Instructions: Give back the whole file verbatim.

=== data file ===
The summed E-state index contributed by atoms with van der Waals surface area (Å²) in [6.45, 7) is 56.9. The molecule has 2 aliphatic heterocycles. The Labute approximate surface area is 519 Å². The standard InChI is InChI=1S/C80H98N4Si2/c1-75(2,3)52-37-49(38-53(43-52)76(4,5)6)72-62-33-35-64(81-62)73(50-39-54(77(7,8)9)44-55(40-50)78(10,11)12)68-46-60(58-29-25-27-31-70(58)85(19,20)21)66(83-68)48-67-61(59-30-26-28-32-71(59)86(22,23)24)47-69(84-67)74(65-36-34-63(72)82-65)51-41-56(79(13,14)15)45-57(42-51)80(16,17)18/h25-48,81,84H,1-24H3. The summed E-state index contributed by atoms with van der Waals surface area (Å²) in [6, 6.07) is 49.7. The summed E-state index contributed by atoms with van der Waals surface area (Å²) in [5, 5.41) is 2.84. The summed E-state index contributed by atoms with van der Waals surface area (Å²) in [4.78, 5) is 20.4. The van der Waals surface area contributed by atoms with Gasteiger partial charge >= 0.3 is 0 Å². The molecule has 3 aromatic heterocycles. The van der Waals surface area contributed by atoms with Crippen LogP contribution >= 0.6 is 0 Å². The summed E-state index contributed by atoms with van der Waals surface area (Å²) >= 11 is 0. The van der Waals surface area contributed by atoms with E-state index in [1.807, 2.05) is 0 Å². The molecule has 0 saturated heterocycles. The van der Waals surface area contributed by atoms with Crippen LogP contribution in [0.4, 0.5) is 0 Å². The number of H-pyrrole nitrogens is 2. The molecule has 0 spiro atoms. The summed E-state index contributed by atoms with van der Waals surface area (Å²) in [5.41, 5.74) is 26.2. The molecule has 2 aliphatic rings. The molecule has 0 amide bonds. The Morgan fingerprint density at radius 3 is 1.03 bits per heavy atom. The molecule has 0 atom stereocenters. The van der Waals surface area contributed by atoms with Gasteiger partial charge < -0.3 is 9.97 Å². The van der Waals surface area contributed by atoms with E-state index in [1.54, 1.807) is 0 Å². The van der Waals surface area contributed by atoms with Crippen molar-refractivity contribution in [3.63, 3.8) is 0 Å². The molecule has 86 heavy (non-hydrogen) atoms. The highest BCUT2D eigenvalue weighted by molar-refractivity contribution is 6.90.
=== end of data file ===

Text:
The summed E-state index contributed by atoms with van der Waals surface area (Å²) in [6.45, 7) is 56.9. The molecule has 2 aliphatic heterocycles. The Labute approximate surface area is 519 Å². The standard InChI is InChI=1S/C80H98N4Si2/c1-75(2,3)52-37-49(38-53(43-52)76(4,5)6)72-62-33-35-64(81-62)73(50-39-54(77(7,8)9)44-55(40-50)78(10,11)12)68-46-60(58-29-25-27-31-70(58)85(19,20)21)66(83-68)48-67-61(59-30-26-28-32-71(59)86(22,23)24)47-69(84-67)74(65-36-34-63(72)82-65)51-41-56(79(13,14)15)45-57(42-51)80(16,17)18/h25-48,81,84H,1-24H3. The summed E-state index contributed by atoms with van der Waals surface area (Å²) in [6, 6.07) is 49.7. The summed E-state index contributed by atoms with van der Waals surface area (Å²) in [5, 5.41) is 2.84. The summed E-state index contributed by atoms with van der Waals surface area (Å²) in [4.78, 5) is 20.4. The van der Waals surface area contributed by atoms with Gasteiger partial charge >= 0.3 is 0 Å². The molecule has 3 aromatic heterocycles. The van der Waals surface area contributed by atoms with Crippen LogP contribution >= 0.6 is 0 Å². The summed E-state index contributed by atoms with van der Waals surface area (Å²) >= 11 is 0. The van der Waals surface area contributed by atoms with E-state index in [1.807, 2.05) is 0 Å². The molecule has 0 saturated heterocycles. The van der Waals surface area contributed by atoms with Crippen LogP contribution in [0.4, 0.5) is 0 Å². The number of H-pyrrole nitrogens is 2. The molecule has 0 spiro atoms. The summed E-state index contributed by atoms with van der Waals surface area (Å²) in [5.41, 5.74) is 26.2. The molecule has 2 aliphatic rings. The molecule has 0 amide bonds. The Morgan fingerprint density at radius 3 is 1.03 bits per heavy atom. The molecule has 0 atom stereocenters. The van der Waals surface area contributed by atoms with Gasteiger partial charge < -0.3 is 9.97 Å². The van der Waals surface area contributed by atoms with E-state index in [1.54, 1.807) is 0 Å². The van der Waals surface area contributed by atoms with Crippen molar-refractivity contribution in [3.63, 3.8) is 0 Å². The molecule has 86 heavy (non-hydrogen) atoms. The highest BCUT2D eigenvalue weighted by molar-refractivity contribution is 6.90.